Tenants' deposits: what you need to know

The law has required landlords to place tenants’ deposits into government-backed tenancy deposit schemes since April 2007.

The scheme was introduced to ensure tenants are treated fairly regarding the return of their deposit after some unscrupulous landlords held on to deposits when there was no damage to be compensated for.


How does it work?

Tenants pay their landlord a deposit (usually one month’s rent) as security in case of any loss or damage that happens to the property or its contents during the rental period.

Once a tenancy agreement’s signed the landlord has 30 days to put the deposit into a scheme.

At the end of the tenancy the landlord has 10 days to return the deposit once they’ve agreed with the tenant on the final amount due back.

If tenants are in dispute with landlords, then their deposits will be protected in the TDP scheme until the issue is sorted out.

In the tenancy agreement the landlord has to tell their tenant:

  • How their deposit will be protected
  • The name of the deposit protection service being used
  • The landlord’s name and address
  • Why any portion of the deposit would be kept
  • Where to go to retrieve the deposit at the of tenancy
  • Who to talk to if there’s a dispute

The deposit protection scheme works in one of two ways. The tenant will agree to pay the landlord a deposit which will then be held on behalf of both of them by a Custodial provider – the two government approved tenancy deposit schemes which work in this way are TDS Custodial and the Deposit Protection Scheme’s (DPS) custodial option.

The scheme is essentially a bank account that cannot be accessed by the landlord or tenant and the money is only paid back to the tenant when both agree on final deductions.

Landlords tend to favour the custodial option because it is free to use.

Alternatively, there are Insurance Tenancy Deposit Schemes.

This is where the property's landlord keeps the tenant’s deposit but also pays a fee so that if the landlord decides to keep the deposit for any reason, an insurer will pay the tenant back their original amount.

The insurer will then try to retrieve the full amount from the landlord afterwards.

There are many deposit protection schemes available in the UK but TDS and DPS along with MyDeposits (which can be either custodial or insured) are the only three schemes that are government approved, with the funds they hold protected by law.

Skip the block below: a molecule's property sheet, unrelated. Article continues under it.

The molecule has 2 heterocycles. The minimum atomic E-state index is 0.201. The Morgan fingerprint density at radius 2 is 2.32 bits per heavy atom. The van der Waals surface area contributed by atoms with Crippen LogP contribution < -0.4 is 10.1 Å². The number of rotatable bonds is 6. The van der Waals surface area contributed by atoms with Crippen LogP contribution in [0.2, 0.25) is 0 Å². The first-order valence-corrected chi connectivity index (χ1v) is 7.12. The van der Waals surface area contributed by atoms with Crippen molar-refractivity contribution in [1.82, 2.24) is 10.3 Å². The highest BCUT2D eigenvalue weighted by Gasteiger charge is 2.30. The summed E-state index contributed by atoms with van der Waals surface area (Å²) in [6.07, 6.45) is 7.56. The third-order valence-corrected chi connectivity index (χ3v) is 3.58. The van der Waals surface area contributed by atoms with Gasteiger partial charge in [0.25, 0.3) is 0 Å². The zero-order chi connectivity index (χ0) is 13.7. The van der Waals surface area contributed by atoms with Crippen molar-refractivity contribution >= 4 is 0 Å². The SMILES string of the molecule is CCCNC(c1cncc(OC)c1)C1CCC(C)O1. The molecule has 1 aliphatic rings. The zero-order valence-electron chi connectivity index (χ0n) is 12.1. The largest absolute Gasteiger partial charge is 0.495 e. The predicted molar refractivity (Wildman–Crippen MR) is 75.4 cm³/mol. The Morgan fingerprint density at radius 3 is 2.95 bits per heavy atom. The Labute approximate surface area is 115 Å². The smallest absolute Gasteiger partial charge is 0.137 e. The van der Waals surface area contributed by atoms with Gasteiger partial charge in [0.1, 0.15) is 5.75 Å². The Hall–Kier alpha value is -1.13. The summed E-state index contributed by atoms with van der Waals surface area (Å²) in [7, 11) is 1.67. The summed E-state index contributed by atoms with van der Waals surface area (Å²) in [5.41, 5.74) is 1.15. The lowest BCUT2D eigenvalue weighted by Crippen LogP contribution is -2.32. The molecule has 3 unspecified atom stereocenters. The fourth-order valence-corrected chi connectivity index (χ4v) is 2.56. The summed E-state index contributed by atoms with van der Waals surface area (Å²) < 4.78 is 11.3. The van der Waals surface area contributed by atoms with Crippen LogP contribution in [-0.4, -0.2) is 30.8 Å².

Both options make provisions for third party involvement if neither the tenant nor the landlord can agree on how much deposit should be returned.

The deposit scheme has saved lawyers countless hours (and associated costs) as disputes are most often resolved quickly and out of court.

There's no option for a landlord not to use a deposit protection scheme in the UK.

If they don’t, tenants can apply for a court order where landlords have 14 days to return the original deposit paid, or pay it into a scheme.

Landlords who don't comply can then be asked to pay three times the value of the original deposit back to the tenant.

Whether you're a landlord or a tenant, the best way to avoid having any kind of dispute over tenancy deposits is to be crystal clear about everyone’s expectations from the very start.


Providing an inventory


There's no legal requirement to have an inventory or any proof of the condition of the rental property and its contents when tenancy begins, but it's highly recommended.

If new furniture has been supplied or if the property has been deep-cleaned for the start of a new tenancy, it’s worth noting, especially if it’s expected that the property and its furniture should be left in the same condition.

Tenants don’t need to wait for their landlords to provide an inventory either.

They can make their own, as long as both parties then agree on what it says.

Photographs at the start and the end of the rental agreement are also useful, particularly if third parties become involved in the case of a dispute.

As in any relationship, it helps to keep on good terms.